The potential dangers of bounce houses were highlighted Wednesday when five high school students in Washington state were injured, including one critically, when they were inside a bounce house that went airborne from a hard gust of wind.
The students suffered their injuries during an event on the football field at Zillah High School when the wind lifted the bounce house about 20 feet in the air, an eyewitness told NBC affiliate KNDO.
"At approximately 2:30 p.m. on Wednesday May 1, 2019, an accident occurred at Zillah High School during an Associated Student Body event,'' the school district said in a statement. "Five students were involved. The nature and extent of their injuries are unknown at this time. Our hearts go out to the students, parents, and staff of those involved. Administration is currently looking into this matter."
Zillah Mayor Scott Carmack told YakTriNews that one student was taken to nearby Astria Regional Medical Center with critical injuries, while the other four suffered minor injuries after the bounce house was carried more than 240 feet. He said teachers performed CPR on one of the students before the paramedics reached the scene.
It's the latest mishap involving a bounce house being swept off the ground by high winds and injuring those inside.
Five children were injured in 2017 when two bounce houses at a church carnival in South Carolina were blown into a tree and power lines by high winds.
In 2015, several children were injured in Fort Lauderdale, Florida, when a water spout launched their bounce house into the air.
A witness captured the scene on a cell phone video in 2014 as two children suffered a tumble at the Rocky Mountain Lacrosse Jamboree in Colorado when a bounce house came untethered and sailed into the air. Winds were gusting at nearly 30 miles per hour, sending the house 300 feet from its original spot.
That incident came two weeks after two boys, ages 5 and 6, suffered serious injuries when a gust of wind blew away a bounce house in South Glens Falls, New York. The boys fell 20 feet to the asphalt, and a 10-year-old girl who was in the house suffered minor scrapes.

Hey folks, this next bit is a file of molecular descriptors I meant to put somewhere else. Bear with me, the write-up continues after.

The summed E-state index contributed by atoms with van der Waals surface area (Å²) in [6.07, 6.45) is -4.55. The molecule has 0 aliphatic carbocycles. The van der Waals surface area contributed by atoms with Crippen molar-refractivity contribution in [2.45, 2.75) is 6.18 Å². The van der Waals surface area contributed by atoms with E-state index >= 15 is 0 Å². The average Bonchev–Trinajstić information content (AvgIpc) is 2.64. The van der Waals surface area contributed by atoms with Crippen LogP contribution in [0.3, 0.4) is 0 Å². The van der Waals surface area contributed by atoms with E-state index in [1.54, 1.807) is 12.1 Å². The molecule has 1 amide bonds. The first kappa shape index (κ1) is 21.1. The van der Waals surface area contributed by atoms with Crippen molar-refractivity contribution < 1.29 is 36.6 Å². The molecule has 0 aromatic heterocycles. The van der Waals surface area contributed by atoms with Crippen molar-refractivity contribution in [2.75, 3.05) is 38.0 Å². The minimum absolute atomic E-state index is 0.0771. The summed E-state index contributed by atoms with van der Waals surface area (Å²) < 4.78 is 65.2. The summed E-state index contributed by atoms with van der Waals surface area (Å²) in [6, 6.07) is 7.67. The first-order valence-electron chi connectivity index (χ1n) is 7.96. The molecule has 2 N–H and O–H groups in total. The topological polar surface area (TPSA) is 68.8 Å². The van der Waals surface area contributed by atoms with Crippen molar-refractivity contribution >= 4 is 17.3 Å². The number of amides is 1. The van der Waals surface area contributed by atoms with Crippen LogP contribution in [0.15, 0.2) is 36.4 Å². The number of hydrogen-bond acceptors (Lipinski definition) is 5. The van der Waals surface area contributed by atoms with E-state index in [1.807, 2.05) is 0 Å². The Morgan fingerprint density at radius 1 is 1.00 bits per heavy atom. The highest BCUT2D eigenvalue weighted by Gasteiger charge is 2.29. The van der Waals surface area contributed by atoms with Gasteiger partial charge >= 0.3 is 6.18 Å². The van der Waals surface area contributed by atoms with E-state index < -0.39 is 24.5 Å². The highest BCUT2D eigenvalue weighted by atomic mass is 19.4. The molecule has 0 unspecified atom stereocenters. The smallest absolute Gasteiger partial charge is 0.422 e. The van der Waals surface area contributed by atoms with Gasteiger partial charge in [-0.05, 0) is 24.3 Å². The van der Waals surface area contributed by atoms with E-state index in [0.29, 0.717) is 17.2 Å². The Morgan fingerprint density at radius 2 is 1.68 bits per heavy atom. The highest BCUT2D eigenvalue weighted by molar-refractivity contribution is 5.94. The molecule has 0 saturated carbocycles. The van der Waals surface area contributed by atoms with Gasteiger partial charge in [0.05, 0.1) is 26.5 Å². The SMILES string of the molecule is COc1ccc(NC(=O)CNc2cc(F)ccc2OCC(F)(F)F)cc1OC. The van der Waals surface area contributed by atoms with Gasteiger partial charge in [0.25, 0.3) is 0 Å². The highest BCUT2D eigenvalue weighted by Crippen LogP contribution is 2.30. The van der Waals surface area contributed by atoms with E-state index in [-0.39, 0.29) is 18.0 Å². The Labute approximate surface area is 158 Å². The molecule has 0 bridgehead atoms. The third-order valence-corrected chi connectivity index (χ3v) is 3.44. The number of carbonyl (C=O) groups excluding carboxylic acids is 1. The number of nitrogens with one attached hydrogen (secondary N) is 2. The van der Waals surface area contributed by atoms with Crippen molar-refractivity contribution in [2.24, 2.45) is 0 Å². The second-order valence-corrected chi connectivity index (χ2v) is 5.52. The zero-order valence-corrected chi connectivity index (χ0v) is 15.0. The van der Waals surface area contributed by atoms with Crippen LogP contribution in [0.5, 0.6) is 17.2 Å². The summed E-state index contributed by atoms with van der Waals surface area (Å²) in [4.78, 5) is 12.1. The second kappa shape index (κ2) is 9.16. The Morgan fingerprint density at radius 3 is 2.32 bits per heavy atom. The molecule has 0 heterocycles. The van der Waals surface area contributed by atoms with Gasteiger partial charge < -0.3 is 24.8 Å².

In 2011, 13 people were hurt when the wind blew a bounce house loose in Long Island, New York.
Dan Stuckey, the general manager of Jump and Jam, a safety certified bounce house company in Long Island, gave TODAY some tips in 2014 on how to keep kids safe.
"This wall of the bounce house, it's just like a kite or a sail,'' Stuckey said. "If it's not properly secured ... wind will take it and just tip it right over. Kids will fall out and get hurt very seriously."
Here are Stuckey's tips to avoid a bounce house disaster:
- Properly secure the house by using stakes that are at least 18 inches long and hammer them all the way into the ground at a 45-degree angle.
- When the wind is higher than 20 miles per hour, which usually causes the tops of trees to start swaying, it is not safe to let children go in the bounce house.
- Make sure you are not setting the house up near any power lines or bodies of water, like a pool.
- Make sure the ground is firm, because sand or loose dirt could cause injuries and instability.
- If you are taking your child to a bounce house on someone else's property, check if there are any rips or tears in the house and make sure the straps where the anchor points are located are in good condition.
- If the house has a slide, make sure the ropes anchoring it aren't old or deteriorated.
- Read the rules and recommendations printed on the house before using.
"It always has the height and weight limits and the limit of how many children can be in there,'' Stuckey told TODAY. "You don't want to go over the weight limit, because if all the kids shift to one side at the same time, the house can fall over."